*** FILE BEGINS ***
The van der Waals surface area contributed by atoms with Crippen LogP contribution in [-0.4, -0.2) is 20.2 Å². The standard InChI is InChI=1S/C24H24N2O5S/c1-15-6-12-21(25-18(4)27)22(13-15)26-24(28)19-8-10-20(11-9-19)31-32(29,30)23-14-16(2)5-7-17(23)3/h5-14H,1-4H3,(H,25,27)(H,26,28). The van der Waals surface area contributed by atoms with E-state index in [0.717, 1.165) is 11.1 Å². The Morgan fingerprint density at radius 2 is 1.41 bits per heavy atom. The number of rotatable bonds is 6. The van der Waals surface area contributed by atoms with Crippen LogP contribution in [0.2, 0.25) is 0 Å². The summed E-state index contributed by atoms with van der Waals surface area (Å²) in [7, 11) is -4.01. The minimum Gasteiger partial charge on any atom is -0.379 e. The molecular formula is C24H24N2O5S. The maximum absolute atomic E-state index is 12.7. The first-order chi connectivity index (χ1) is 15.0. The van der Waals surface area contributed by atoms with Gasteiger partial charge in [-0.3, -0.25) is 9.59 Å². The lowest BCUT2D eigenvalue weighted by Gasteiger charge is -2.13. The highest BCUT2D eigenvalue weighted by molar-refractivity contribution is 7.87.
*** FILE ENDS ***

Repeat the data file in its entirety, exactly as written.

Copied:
The van der Waals surface area contributed by atoms with Crippen LogP contribution in [-0.4, -0.2) is 20.2 Å². The standard InChI is InChI=1S/C24H24N2O5S/c1-15-6-12-21(25-18(4)27)22(13-15)26-24(28)19-8-10-20(11-9-19)31-32(29,30)23-14-16(2)5-7-17(23)3/h5-14H,1-4H3,(H,25,27)(H,26,28). The van der Waals surface area contributed by atoms with E-state index in [0.717, 1.165) is 11.1 Å². The Morgan fingerprint density at radius 2 is 1.41 bits per heavy atom. The number of rotatable bonds is 6. The van der Waals surface area contributed by atoms with Crippen LogP contribution in [0.2, 0.25) is 0 Å². The summed E-state index contributed by atoms with van der Waals surface area (Å²) in [7, 11) is -4.01. The minimum Gasteiger partial charge on any atom is -0.379 e. The molecular formula is C24H24N2O5S. The maximum absolute atomic E-state index is 12.7. The first-order chi connectivity index (χ1) is 15.0. The van der Waals surface area contributed by atoms with Gasteiger partial charge in [-0.3, -0.25) is 9.59 Å². The lowest BCUT2D eigenvalue weighted by Gasteiger charge is -2.13. The highest BCUT2D eigenvalue weighted by molar-refractivity contribution is 7.87.